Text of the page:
Edgestitching is one of the elements of sewing that gives your projects a professional look. It upgrades your project from “homemade” to “handmade”. Use edgestitching on collars, necklines, armholes, cuffs and hems.
We used edgestitching on this stand-alone collar to give it a neat crisp edge.
For home dec projects, add hemstitching to coasters, placemats, banners, or any other “flat” item to give it a finished look, like on this holiday banner.
Edgestitching is practical—it helps to hold the edge of your project flat, and keeps the seam from “rolling” to one side or the other. It is typically used when two layers of fabric have been seamed together and then turned right side out, with the seam being on the outside edge of the project.
It also adds a decorative element, which can be as subtle or as bold as you like. Edgestitching is often done with a slightly heavier or decorative thread to allow it to stand out. A 30- or 40-weight polyester or cotton thread is a good choice. Choose a matching or contrasting thread, depending on the look you prefer.
Getting a clean and neat edgestitch is easy with the right tools. First, choose the right fabric. Typically, edgestitching is done with firmer woven fabrics, such as quilt cottons, chambray, poplin, and broadcloth. Knit fabrics and softer fabrics do not have the body to support edgestitching without some sort of stabilization.
Once you’ve created the seam you want to edgestitch, press it well. The pressing is just as crucial as the sewing to create a professional finish! To ensure a super-crisp press, I use three tools: a high-quality iron, a clapper, and a pressing cloth.
Use any high-quality iron that gives you good temperature control and steam. Lay your project onto a pressing cloth that has some give. You could use a wool pressing mat, or this press cloth from OESD. By giving you something to press into, the pressing surface allows you to get a very crisp seam.
Once you’ve pressed your seam, and while it is still hot, press it with a clapper. This wooden device is a staple for garment sewists. Pressing the seam with the clapper while it’s still hot absorbs the steam and cools the fabric, allowing you to set the seam perfectly. (Think of it like the cold shot on your hair dryer—the heat gets things into place, and the cold sets it there.)
Next, choose your stitch. While you could choose a regular straight stitch for a subtle look, you may want to choose a triple stitch to make your edgestitching stand out. Because of the bulk of the seam allowances within the area to be edgestitched, most decorative stitches would not be the best choice, but you can experiment with very narrow decorative stitches.
Depending on the weight of your thread, you may wish to try a topstitching needle. Topstitching needles have a larger eye and groove to allow heavier threads to pass through. Since you are probably working on a woven fabric, choose a microtex or sharp needle as opposed to a universal. A sharp needle will give you the cleanest penetration for the neatest stitches.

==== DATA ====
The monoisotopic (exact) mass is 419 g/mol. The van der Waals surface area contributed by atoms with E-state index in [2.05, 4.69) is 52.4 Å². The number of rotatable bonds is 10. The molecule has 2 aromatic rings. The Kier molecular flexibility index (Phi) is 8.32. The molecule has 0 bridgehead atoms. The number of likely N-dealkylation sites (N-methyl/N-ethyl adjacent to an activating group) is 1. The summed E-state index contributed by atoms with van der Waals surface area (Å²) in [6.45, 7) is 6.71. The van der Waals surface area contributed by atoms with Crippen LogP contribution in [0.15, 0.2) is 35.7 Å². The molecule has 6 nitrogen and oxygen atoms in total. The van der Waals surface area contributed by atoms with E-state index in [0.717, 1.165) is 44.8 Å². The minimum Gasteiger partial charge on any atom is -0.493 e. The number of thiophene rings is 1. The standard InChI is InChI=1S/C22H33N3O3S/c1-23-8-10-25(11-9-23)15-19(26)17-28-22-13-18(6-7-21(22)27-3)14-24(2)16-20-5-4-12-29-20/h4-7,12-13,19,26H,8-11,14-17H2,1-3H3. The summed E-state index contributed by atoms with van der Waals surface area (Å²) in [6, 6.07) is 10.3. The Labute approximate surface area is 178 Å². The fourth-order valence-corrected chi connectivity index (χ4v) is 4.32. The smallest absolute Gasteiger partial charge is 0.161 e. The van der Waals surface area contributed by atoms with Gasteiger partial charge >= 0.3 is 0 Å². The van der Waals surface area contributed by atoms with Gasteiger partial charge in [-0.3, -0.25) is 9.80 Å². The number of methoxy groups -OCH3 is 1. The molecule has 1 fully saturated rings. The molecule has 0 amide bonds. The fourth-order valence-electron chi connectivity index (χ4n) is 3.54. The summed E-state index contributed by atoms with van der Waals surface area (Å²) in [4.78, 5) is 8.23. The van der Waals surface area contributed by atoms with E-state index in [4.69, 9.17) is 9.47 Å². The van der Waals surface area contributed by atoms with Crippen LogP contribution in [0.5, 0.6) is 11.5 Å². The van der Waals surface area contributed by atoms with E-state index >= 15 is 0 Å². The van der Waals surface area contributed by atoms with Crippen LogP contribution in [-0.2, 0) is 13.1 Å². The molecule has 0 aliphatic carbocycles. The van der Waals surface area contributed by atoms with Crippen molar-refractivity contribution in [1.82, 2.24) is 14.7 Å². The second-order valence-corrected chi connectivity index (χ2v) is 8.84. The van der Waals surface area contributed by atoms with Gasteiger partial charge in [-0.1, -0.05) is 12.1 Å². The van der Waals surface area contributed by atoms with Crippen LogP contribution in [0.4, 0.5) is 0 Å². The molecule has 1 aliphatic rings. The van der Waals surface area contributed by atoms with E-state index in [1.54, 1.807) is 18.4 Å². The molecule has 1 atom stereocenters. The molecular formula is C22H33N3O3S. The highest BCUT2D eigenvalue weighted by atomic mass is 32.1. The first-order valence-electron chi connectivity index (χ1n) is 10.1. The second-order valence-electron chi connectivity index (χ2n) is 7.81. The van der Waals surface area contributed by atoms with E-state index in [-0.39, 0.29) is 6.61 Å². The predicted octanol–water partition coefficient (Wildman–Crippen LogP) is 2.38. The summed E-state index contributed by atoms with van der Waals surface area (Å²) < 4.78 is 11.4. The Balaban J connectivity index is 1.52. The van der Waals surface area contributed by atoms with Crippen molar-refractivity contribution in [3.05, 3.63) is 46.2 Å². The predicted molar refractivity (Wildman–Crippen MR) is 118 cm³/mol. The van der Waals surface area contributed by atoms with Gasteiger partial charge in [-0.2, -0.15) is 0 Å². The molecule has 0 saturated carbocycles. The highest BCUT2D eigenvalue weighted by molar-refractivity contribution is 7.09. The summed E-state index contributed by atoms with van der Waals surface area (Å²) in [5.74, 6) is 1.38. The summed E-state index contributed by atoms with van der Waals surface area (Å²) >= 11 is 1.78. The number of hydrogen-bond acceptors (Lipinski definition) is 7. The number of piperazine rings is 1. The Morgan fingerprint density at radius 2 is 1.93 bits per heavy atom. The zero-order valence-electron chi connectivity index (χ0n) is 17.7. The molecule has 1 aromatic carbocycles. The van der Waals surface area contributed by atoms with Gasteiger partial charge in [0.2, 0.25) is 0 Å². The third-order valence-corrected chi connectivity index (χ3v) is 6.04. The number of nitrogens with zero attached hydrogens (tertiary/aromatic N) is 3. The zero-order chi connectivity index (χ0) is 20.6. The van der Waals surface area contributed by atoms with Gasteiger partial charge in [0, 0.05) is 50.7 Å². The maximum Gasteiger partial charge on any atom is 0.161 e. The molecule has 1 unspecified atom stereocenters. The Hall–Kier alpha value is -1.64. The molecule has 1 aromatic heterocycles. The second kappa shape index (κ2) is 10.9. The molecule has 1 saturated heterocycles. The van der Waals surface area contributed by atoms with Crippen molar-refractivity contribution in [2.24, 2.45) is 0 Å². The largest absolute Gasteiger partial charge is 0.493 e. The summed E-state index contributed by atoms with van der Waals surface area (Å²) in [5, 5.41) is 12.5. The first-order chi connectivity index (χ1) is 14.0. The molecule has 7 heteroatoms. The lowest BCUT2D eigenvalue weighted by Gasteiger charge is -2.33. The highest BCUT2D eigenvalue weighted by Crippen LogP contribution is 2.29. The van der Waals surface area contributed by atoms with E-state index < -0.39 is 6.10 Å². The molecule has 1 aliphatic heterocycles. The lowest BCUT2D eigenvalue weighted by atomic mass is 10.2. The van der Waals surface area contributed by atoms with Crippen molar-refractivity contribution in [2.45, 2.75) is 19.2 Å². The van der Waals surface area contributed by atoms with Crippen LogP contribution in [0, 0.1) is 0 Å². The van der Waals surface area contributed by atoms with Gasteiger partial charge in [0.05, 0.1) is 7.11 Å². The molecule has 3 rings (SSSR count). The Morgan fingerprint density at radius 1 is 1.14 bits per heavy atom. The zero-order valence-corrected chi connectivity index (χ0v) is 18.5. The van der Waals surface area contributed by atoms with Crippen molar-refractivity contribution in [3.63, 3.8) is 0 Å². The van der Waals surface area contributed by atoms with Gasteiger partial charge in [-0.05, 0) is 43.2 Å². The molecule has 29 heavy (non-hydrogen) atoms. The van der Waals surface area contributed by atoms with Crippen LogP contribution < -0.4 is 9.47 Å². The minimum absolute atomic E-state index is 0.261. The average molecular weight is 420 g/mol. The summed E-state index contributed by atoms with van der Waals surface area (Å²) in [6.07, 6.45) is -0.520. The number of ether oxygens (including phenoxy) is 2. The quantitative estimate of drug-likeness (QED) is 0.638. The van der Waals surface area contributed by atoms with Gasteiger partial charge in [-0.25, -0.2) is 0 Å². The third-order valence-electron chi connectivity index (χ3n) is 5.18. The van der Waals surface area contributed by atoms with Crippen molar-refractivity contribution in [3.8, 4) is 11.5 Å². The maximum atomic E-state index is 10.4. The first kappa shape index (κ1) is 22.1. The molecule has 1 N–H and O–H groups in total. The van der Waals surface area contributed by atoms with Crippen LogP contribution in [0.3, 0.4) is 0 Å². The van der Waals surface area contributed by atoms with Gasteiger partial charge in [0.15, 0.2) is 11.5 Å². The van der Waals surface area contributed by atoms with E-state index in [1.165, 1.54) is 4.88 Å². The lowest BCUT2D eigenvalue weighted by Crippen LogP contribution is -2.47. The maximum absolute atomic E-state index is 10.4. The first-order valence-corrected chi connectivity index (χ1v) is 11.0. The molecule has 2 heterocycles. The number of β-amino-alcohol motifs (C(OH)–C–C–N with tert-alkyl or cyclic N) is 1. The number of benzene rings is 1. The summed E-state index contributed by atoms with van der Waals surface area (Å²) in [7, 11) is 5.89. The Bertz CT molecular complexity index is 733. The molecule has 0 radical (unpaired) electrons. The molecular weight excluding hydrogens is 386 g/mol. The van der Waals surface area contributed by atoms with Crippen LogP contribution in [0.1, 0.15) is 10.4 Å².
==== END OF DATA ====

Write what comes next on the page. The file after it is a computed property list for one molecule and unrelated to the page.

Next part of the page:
At the machine, there are a few tools and features that make edgestitching easy. First, and most important, is the Edgestitch Foot #10/#10C/#10D. This foot has a metal guide at the center of the foot that you can use to align the edge of your fabric. Don’t confuse this foot with the Blind Stitch Foot #5. While they look similar from the front, the guide on the edgestitch foot does not extend into the needle opening, which allows you to stitch to either side of the guide.
Once you’ve attached the foot to the machine, you’ll want to change your needle position. Most BERNINA machines have 11 needle positions, which means you can move 5 positions to either the right or the left of the needle. Which position you choose will depend on your project, and how close to the edge of the project you wish to sew your edgestitching. I usually start at 3 positions to the right or left of the needle and adjust from there. The key is to always do a test sew to make sure you like where the stitch lands.
As you stitch your project, keep the edge of the project aligned with the guide on the foot. You can work on either side of the guide. The key is to guide the fabric evenly, always keeping the fabric aligned with the guide on the foot. Remind yourself that it’s ok to sew slow!
Another feature you’ll want to use at the machine is the Needle Stop Down function. This will make pivoting easier as you work around the project. When you come to a corner, you can stop with the needle down in the fabric.
Use the BERNINA Free Hand System to lift the presser foot without taking your hands off the project.
If you are using the triple stitch, pay special attention when pivoting. Because each stitch is forward-back-forward, it’s possible to end up taking a stitch backward at the corner if you don’t complete the stitch before pivoting. As you get close to a corner, watch the stitch and complete a full forward-back-forward stitch before pivoting.
Getting a smooth edgestitch around a curve takes some practice, especially when using a triple-stitch. If you’re new to edgestitching, make yourself a faux collar, neckline, or armhole to practice before you tackle edgestitching on your final project.